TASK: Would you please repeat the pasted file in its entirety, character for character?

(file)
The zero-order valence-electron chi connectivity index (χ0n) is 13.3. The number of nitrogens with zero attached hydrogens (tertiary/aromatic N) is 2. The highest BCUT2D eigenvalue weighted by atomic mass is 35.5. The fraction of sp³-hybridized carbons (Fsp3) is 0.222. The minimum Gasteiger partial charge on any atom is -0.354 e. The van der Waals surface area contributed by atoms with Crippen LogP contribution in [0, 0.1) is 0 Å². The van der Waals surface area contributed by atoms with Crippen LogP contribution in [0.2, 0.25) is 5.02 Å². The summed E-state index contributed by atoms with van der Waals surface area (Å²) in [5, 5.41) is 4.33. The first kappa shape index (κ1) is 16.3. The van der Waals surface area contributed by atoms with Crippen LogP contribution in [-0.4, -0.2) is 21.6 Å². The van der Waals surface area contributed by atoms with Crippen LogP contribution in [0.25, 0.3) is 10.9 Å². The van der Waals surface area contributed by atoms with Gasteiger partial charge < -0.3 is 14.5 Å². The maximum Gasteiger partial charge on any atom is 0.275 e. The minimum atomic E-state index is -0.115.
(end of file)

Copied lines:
The zero-order valence-electron chi connectivity index (χ0n) is 13.3. The number of nitrogens with zero attached hydrogens (tertiary/aromatic N) is 2. The highest BCUT2D eigenvalue weighted by atomic mass is 35.5. The fraction of sp³-hybridized carbons (Fsp3) is 0.222. The minimum Gasteiger partial charge on any atom is -0.354 e. The van der Waals surface area contributed by atoms with Crippen LogP contribution in [0, 0.1) is 0 Å². The van der Waals surface area contributed by atoms with Crippen LogP contribution in [0.2, 0.25) is 5.02 Å². The summed E-state index contributed by atoms with van der Waals surface area (Å²) in [5, 5.41) is 4.33. The first kappa shape index (κ1) is 16.3. The van der Waals surface area contributed by atoms with Crippen LogP contribution in [-0.4, -0.2) is 21.6 Å². The van der Waals surface area contributed by atoms with Crippen LogP contribution in [0.25, 0.3) is 10.9 Å². The van der Waals surface area contributed by atoms with Gasteiger partial charge < -0.3 is 14.5 Å². The maximum Gasteiger partial charge on any atom is 0.275 e. The minimum atomic E-state index is -0.115.